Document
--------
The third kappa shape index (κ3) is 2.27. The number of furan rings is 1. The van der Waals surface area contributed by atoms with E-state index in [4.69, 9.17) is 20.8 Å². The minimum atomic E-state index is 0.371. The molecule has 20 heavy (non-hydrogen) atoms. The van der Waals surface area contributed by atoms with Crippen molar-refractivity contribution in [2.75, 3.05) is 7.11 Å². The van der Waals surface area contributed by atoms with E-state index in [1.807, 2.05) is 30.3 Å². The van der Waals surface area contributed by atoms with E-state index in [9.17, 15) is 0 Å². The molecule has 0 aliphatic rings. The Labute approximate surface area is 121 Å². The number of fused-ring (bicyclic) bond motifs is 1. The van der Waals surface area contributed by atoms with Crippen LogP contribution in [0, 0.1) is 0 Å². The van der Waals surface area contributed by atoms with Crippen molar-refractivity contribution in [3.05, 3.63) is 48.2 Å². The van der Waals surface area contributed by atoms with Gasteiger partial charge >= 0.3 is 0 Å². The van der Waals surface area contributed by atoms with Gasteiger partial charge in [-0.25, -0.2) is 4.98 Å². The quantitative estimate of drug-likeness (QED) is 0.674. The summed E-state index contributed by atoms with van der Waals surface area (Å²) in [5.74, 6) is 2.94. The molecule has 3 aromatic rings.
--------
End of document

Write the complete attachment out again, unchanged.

The third kappa shape index (κ3) is 2.27. The number of furan rings is 1. The van der Waals surface area contributed by atoms with E-state index in [4.69, 9.17) is 20.8 Å². The minimum atomic E-state index is 0.371. The molecule has 20 heavy (non-hydrogen) atoms. The van der Waals surface area contributed by atoms with Crippen molar-refractivity contribution in [2.75, 3.05) is 7.11 Å². The van der Waals surface area contributed by atoms with E-state index in [1.807, 2.05) is 30.3 Å². The van der Waals surface area contributed by atoms with E-state index in [9.17, 15) is 0 Å². The molecule has 0 aliphatic rings. The Labute approximate surface area is 121 Å². The number of fused-ring (bicyclic) bond motifs is 1. The van der Waals surface area contributed by atoms with Crippen LogP contribution in [0, 0.1) is 0 Å². The van der Waals surface area contributed by atoms with Crippen molar-refractivity contribution in [3.05, 3.63) is 48.2 Å². The van der Waals surface area contributed by atoms with Gasteiger partial charge >= 0.3 is 0 Å². The van der Waals surface area contributed by atoms with Gasteiger partial charge in [-0.25, -0.2) is 4.98 Å². The quantitative estimate of drug-likeness (QED) is 0.674. The summed E-state index contributed by atoms with van der Waals surface area (Å²) in [5.74, 6) is 2.94. The molecule has 3 aromatic rings.